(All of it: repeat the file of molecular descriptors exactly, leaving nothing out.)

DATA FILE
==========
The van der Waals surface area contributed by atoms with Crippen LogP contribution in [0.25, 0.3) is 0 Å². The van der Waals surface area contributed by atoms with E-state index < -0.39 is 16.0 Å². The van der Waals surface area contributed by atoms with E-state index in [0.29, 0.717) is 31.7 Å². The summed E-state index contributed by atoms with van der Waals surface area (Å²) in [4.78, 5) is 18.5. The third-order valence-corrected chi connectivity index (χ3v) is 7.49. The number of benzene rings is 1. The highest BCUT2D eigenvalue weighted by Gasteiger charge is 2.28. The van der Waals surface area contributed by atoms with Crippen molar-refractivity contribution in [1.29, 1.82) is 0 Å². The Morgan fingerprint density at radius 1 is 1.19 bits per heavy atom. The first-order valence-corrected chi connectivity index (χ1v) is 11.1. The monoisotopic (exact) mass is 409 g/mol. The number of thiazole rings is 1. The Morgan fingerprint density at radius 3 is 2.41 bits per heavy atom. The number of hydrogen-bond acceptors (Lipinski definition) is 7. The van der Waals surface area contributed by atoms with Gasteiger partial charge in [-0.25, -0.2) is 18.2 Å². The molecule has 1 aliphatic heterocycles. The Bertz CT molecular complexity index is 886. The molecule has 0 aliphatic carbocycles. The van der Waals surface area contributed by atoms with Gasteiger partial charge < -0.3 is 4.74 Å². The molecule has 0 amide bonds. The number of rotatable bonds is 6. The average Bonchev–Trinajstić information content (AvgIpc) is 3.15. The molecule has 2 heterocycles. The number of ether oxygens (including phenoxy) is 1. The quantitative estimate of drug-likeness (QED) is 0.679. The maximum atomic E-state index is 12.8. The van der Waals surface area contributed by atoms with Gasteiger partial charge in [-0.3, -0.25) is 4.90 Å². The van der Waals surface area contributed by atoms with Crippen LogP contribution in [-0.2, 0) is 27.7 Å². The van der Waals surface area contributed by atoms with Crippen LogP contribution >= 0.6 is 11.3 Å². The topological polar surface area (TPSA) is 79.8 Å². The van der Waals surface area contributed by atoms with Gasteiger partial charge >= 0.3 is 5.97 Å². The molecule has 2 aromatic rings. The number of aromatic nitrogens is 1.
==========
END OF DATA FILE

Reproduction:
The van der Waals surface area contributed by atoms with Crippen LogP contribution in [0.25, 0.3) is 0 Å². The van der Waals surface area contributed by atoms with E-state index < -0.39 is 16.0 Å². The van der Waals surface area contributed by atoms with E-state index in [0.29, 0.717) is 31.7 Å². The summed E-state index contributed by atoms with van der Waals surface area (Å²) in [4.78, 5) is 18.5. The third-order valence-corrected chi connectivity index (χ3v) is 7.49. The number of benzene rings is 1. The highest BCUT2D eigenvalue weighted by Gasteiger charge is 2.28. The van der Waals surface area contributed by atoms with Crippen molar-refractivity contribution in [1.29, 1.82) is 0 Å². The Morgan fingerprint density at radius 1 is 1.19 bits per heavy atom. The first-order valence-corrected chi connectivity index (χ1v) is 11.1. The monoisotopic (exact) mass is 409 g/mol. The number of thiazole rings is 1. The Morgan fingerprint density at radius 3 is 2.41 bits per heavy atom. The number of hydrogen-bond acceptors (Lipinski definition) is 7. The van der Waals surface area contributed by atoms with Gasteiger partial charge in [-0.25, -0.2) is 18.2 Å². The molecule has 1 aliphatic heterocycles. The Bertz CT molecular complexity index is 886. The molecule has 0 aliphatic carbocycles. The van der Waals surface area contributed by atoms with Gasteiger partial charge < -0.3 is 4.74 Å². The molecule has 0 amide bonds. The number of rotatable bonds is 6. The average Bonchev–Trinajstić information content (AvgIpc) is 3.15. The molecule has 2 heterocycles. The number of ether oxygens (including phenoxy) is 1. The quantitative estimate of drug-likeness (QED) is 0.679. The maximum atomic E-state index is 12.8. The van der Waals surface area contributed by atoms with Gasteiger partial charge in [-0.3, -0.25) is 4.90 Å². The van der Waals surface area contributed by atoms with Crippen LogP contribution in [-0.2, 0) is 27.7 Å². The van der Waals surface area contributed by atoms with Crippen LogP contribution >= 0.6 is 11.3 Å². The topological polar surface area (TPSA) is 79.8 Å². The van der Waals surface area contributed by atoms with Gasteiger partial charge >= 0.3 is 5.97 Å². The molecule has 2 aromatic rings. The number of aromatic nitrogens is 1.